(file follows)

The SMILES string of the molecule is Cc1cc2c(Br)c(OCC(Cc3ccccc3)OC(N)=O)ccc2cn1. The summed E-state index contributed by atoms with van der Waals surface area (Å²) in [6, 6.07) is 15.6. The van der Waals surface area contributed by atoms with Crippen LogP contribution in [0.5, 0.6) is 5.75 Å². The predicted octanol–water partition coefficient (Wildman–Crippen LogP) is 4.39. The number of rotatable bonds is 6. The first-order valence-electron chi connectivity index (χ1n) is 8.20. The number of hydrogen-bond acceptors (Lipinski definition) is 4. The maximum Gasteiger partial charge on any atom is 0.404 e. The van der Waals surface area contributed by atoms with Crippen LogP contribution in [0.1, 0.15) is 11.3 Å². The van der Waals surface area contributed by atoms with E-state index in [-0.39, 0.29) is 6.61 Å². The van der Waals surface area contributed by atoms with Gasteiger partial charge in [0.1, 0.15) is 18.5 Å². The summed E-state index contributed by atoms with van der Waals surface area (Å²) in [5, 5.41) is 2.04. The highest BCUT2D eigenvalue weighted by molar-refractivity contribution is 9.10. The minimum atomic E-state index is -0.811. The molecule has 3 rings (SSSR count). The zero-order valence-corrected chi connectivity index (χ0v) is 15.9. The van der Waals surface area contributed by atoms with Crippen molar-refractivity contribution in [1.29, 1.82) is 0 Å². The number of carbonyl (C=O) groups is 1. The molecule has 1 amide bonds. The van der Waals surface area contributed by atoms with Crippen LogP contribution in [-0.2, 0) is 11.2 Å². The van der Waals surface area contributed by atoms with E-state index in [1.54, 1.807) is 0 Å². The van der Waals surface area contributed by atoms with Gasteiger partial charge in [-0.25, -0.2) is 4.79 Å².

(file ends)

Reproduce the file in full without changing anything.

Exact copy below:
The SMILES string of the molecule is Cc1cc2c(Br)c(OCC(Cc3ccccc3)OC(N)=O)ccc2cn1. The summed E-state index contributed by atoms with van der Waals surface area (Å²) in [6, 6.07) is 15.6. The van der Waals surface area contributed by atoms with Crippen LogP contribution in [0.5, 0.6) is 5.75 Å². The predicted octanol–water partition coefficient (Wildman–Crippen LogP) is 4.39. The number of rotatable bonds is 6. The first-order valence-electron chi connectivity index (χ1n) is 8.20. The number of hydrogen-bond acceptors (Lipinski definition) is 4. The maximum Gasteiger partial charge on any atom is 0.404 e. The van der Waals surface area contributed by atoms with Crippen LogP contribution in [0.1, 0.15) is 11.3 Å². The van der Waals surface area contributed by atoms with E-state index in [-0.39, 0.29) is 6.61 Å². The van der Waals surface area contributed by atoms with Gasteiger partial charge in [0.1, 0.15) is 18.5 Å². The summed E-state index contributed by atoms with van der Waals surface area (Å²) in [5, 5.41) is 2.04. The highest BCUT2D eigenvalue weighted by molar-refractivity contribution is 9.10. The minimum atomic E-state index is -0.811. The molecule has 3 rings (SSSR count). The zero-order valence-corrected chi connectivity index (χ0v) is 15.9. The van der Waals surface area contributed by atoms with Crippen molar-refractivity contribution in [1.29, 1.82) is 0 Å². The number of carbonyl (C=O) groups is 1. The molecule has 1 amide bonds. The van der Waals surface area contributed by atoms with Crippen LogP contribution in [-0.2, 0) is 11.2 Å². The van der Waals surface area contributed by atoms with E-state index in [1.54, 1.807) is 0 Å². The van der Waals surface area contributed by atoms with Gasteiger partial charge in [-0.25, -0.2) is 4.79 Å².